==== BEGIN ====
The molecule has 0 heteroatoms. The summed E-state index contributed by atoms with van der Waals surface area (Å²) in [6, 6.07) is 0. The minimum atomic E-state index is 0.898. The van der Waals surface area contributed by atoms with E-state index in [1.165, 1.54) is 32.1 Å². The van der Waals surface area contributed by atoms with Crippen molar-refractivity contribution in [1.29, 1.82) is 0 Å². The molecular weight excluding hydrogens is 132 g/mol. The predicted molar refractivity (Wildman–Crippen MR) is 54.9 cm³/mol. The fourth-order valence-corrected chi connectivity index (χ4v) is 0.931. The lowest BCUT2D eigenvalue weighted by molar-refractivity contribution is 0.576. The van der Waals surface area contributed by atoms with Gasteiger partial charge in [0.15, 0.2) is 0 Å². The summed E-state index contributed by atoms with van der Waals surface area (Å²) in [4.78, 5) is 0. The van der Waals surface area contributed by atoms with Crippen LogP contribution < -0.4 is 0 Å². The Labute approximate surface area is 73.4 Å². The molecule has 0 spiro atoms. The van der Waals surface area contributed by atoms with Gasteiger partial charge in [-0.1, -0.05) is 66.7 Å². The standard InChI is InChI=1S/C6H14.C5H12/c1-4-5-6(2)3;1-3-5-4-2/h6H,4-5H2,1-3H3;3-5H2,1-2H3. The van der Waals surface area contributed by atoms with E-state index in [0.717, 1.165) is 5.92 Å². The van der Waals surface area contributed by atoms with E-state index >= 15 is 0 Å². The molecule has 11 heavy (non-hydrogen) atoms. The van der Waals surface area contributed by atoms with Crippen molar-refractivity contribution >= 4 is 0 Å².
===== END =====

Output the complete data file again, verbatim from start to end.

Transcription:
The molecule has 0 heteroatoms. The summed E-state index contributed by atoms with van der Waals surface area (Å²) in [6, 6.07) is 0. The minimum atomic E-state index is 0.898. The van der Waals surface area contributed by atoms with E-state index in [1.165, 1.54) is 32.1 Å². The van der Waals surface area contributed by atoms with Crippen molar-refractivity contribution in [1.29, 1.82) is 0 Å². The molecular weight excluding hydrogens is 132 g/mol. The predicted molar refractivity (Wildman–Crippen MR) is 54.9 cm³/mol. The fourth-order valence-corrected chi connectivity index (χ4v) is 0.931. The lowest BCUT2D eigenvalue weighted by molar-refractivity contribution is 0.576. The van der Waals surface area contributed by atoms with Gasteiger partial charge in [0.15, 0.2) is 0 Å². The summed E-state index contributed by atoms with van der Waals surface area (Å²) in [4.78, 5) is 0. The van der Waals surface area contributed by atoms with Crippen LogP contribution < -0.4 is 0 Å². The Labute approximate surface area is 73.4 Å². The molecule has 0 spiro atoms. The van der Waals surface area contributed by atoms with Gasteiger partial charge in [-0.1, -0.05) is 66.7 Å². The standard InChI is InChI=1S/C6H14.C5H12/c1-4-5-6(2)3;1-3-5-4-2/h6H,4-5H2,1-3H3;3-5H2,1-2H3. The van der Waals surface area contributed by atoms with E-state index in [0.717, 1.165) is 5.92 Å². The van der Waals surface area contributed by atoms with E-state index >= 15 is 0 Å². The molecule has 11 heavy (non-hydrogen) atoms. The van der Waals surface area contributed by atoms with Crippen molar-refractivity contribution >= 4 is 0 Å².